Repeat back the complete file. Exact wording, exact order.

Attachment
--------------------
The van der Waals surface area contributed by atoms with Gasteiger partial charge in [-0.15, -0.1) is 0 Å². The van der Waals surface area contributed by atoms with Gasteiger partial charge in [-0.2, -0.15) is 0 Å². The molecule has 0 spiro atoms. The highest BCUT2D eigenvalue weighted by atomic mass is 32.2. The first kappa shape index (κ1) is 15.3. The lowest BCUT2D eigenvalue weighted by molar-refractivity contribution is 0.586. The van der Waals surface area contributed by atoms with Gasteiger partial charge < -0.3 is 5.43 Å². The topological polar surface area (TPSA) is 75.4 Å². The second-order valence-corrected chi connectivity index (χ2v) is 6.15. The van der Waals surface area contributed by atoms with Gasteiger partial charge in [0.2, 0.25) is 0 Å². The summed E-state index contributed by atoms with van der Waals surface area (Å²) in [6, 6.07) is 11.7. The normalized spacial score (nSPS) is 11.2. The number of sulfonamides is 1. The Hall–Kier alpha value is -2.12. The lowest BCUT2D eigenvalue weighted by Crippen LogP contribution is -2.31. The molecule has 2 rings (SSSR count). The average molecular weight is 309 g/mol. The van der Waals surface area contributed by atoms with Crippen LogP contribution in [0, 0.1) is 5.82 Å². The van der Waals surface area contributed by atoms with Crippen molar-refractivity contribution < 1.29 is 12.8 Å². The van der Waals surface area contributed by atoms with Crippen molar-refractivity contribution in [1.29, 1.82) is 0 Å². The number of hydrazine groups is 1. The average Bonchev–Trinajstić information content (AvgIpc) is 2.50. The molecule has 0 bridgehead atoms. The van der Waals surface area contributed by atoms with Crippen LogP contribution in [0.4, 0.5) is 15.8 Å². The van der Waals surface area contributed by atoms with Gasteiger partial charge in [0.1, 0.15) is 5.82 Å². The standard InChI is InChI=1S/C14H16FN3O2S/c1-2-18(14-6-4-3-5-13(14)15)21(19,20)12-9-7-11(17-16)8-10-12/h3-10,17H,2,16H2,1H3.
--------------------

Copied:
The van der Waals surface area contributed by atoms with Gasteiger partial charge in [-0.15, -0.1) is 0 Å². The van der Waals surface area contributed by atoms with Gasteiger partial charge in [-0.2, -0.15) is 0 Å². The molecule has 0 spiro atoms. The highest BCUT2D eigenvalue weighted by atomic mass is 32.2. The first kappa shape index (κ1) is 15.3. The lowest BCUT2D eigenvalue weighted by molar-refractivity contribution is 0.586. The van der Waals surface area contributed by atoms with Gasteiger partial charge < -0.3 is 5.43 Å². The topological polar surface area (TPSA) is 75.4 Å². The second-order valence-corrected chi connectivity index (χ2v) is 6.15. The van der Waals surface area contributed by atoms with Gasteiger partial charge in [0.2, 0.25) is 0 Å². The summed E-state index contributed by atoms with van der Waals surface area (Å²) in [6, 6.07) is 11.7. The normalized spacial score (nSPS) is 11.2. The number of sulfonamides is 1. The Hall–Kier alpha value is -2.12. The lowest BCUT2D eigenvalue weighted by Crippen LogP contribution is -2.31. The molecule has 2 rings (SSSR count). The average molecular weight is 309 g/mol. The van der Waals surface area contributed by atoms with Crippen LogP contribution in [0, 0.1) is 5.82 Å². The van der Waals surface area contributed by atoms with Crippen molar-refractivity contribution < 1.29 is 12.8 Å². The van der Waals surface area contributed by atoms with Crippen molar-refractivity contribution in [1.29, 1.82) is 0 Å². The number of hydrazine groups is 1. The average Bonchev–Trinajstić information content (AvgIpc) is 2.50. The molecule has 0 bridgehead atoms. The van der Waals surface area contributed by atoms with Crippen LogP contribution in [0.4, 0.5) is 15.8 Å². The van der Waals surface area contributed by atoms with Gasteiger partial charge in [0.1, 0.15) is 5.82 Å². The standard InChI is InChI=1S/C14H16FN3O2S/c1-2-18(14-6-4-3-5-13(14)15)21(19,20)12-9-7-11(17-16)8-10-12/h3-10,17H,2,16H2,1H3.